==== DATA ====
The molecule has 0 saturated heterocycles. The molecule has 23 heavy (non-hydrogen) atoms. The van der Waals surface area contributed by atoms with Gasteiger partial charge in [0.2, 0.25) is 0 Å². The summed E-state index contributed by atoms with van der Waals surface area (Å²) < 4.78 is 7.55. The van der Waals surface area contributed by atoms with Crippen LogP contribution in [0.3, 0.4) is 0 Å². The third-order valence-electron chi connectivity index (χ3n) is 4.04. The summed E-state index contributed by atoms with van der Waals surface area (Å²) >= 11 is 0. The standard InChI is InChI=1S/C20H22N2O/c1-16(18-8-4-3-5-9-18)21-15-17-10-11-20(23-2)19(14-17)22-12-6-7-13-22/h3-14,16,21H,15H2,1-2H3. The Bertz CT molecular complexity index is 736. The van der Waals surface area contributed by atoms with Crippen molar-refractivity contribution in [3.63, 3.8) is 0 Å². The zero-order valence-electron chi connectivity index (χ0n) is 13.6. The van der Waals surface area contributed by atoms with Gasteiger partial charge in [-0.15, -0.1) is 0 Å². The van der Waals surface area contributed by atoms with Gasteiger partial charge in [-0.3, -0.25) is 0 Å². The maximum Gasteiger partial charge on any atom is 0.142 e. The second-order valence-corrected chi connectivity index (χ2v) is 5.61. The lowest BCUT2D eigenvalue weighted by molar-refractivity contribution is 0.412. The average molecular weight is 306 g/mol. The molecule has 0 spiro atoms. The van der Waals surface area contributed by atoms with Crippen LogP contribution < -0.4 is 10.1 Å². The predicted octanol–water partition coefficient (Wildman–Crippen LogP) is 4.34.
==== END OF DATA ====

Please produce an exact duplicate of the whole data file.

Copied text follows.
The molecule has 0 saturated heterocycles. The molecule has 23 heavy (non-hydrogen) atoms. The van der Waals surface area contributed by atoms with Gasteiger partial charge in [0.2, 0.25) is 0 Å². The summed E-state index contributed by atoms with van der Waals surface area (Å²) < 4.78 is 7.55. The van der Waals surface area contributed by atoms with Crippen LogP contribution in [0.3, 0.4) is 0 Å². The third-order valence-electron chi connectivity index (χ3n) is 4.04. The summed E-state index contributed by atoms with van der Waals surface area (Å²) >= 11 is 0. The standard InChI is InChI=1S/C20H22N2O/c1-16(18-8-4-3-5-9-18)21-15-17-10-11-20(23-2)19(14-17)22-12-6-7-13-22/h3-14,16,21H,15H2,1-2H3. The Bertz CT molecular complexity index is 736. The van der Waals surface area contributed by atoms with Crippen molar-refractivity contribution in [3.63, 3.8) is 0 Å². The zero-order valence-electron chi connectivity index (χ0n) is 13.6. The van der Waals surface area contributed by atoms with Gasteiger partial charge in [-0.15, -0.1) is 0 Å². The van der Waals surface area contributed by atoms with Gasteiger partial charge in [-0.3, -0.25) is 0 Å². The maximum Gasteiger partial charge on any atom is 0.142 e. The second-order valence-corrected chi connectivity index (χ2v) is 5.61. The lowest BCUT2D eigenvalue weighted by molar-refractivity contribution is 0.412. The average molecular weight is 306 g/mol. The molecule has 0 spiro atoms. The van der Waals surface area contributed by atoms with Crippen LogP contribution < -0.4 is 10.1 Å². The predicted octanol–water partition coefficient (Wildman–Crippen LogP) is 4.34.